A team of Florida State University researchers studying new methods to remove toxic heavy metals from biosolids — the solid waste left over after sewage treatment — found the key is a brief spin through a microwave.
The method removed three times the amount of lead from biosolids compared to conventional means and could reduce the total cost of processing by more than 60 percent, making it a possible engineering solution to help produce fertilizer and allow more people to live with clean soil and water. The research is published in the Journal of Cleaner Production .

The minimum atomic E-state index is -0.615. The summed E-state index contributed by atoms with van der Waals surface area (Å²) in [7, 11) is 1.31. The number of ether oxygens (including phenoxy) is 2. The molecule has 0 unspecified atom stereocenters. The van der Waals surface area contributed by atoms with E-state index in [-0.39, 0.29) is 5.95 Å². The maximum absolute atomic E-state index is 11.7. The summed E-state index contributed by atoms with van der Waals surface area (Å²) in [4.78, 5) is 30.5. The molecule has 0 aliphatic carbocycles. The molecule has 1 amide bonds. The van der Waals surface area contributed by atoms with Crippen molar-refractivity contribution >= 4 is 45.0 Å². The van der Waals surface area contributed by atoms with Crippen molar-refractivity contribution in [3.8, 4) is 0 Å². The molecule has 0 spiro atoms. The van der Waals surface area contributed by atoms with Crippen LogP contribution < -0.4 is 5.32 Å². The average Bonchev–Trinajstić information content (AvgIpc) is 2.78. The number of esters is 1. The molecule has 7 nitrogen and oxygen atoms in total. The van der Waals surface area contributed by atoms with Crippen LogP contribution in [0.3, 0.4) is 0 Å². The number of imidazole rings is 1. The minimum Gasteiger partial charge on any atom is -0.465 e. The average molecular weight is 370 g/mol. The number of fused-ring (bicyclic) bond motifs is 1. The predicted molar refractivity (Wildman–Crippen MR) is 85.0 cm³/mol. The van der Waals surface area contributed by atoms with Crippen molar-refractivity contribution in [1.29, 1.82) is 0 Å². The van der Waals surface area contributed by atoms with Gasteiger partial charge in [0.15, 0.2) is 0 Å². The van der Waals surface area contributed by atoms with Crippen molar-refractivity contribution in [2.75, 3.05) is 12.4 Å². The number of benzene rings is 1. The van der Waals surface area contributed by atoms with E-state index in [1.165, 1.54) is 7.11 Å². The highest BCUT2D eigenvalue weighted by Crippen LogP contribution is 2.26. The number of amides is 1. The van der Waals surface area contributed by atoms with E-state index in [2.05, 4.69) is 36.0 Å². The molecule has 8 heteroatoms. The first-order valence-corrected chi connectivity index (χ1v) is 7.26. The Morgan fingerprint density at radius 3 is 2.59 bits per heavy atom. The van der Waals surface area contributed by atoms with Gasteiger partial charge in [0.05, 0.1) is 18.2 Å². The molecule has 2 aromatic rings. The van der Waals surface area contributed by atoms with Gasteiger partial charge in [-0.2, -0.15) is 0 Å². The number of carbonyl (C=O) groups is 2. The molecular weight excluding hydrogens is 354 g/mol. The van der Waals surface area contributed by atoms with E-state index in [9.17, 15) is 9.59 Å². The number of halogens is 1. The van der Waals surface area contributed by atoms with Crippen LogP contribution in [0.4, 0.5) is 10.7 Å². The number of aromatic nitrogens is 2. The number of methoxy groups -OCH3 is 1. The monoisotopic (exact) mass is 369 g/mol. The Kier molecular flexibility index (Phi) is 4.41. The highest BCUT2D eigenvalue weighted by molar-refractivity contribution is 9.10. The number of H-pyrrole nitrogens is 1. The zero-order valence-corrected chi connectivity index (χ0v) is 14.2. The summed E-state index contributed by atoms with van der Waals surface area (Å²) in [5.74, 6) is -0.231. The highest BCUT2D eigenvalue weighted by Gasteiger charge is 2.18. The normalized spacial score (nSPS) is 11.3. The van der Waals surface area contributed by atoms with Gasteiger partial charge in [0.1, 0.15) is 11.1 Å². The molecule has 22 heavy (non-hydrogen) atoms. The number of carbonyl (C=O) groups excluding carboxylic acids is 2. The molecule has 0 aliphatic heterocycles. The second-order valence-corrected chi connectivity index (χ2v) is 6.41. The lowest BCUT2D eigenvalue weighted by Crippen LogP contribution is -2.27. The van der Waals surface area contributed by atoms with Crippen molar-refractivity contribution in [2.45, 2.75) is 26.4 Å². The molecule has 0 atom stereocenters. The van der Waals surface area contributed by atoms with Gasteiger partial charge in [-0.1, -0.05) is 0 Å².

“Biosolids are a valuable resource, but heavy metals prevent their use,” said Gang Chen, a professor of Civil & Environmental Engineering at the FAMU-FSU College of Engineering.
As the human population of the planet grows and more people move to cities, sewage treatment plants around the world are producing more biosolids. Those byproducts are often disposed of in landfills or incinerators, but there are drawbacks to those solutions, such as high costs or secondary pollution from the treatment process itself.
Another option is to compost the biosolids, using them as an ingredient in fertilizer that finds a second life in agriculture. In the United States, about half of all biosolids are recycled.
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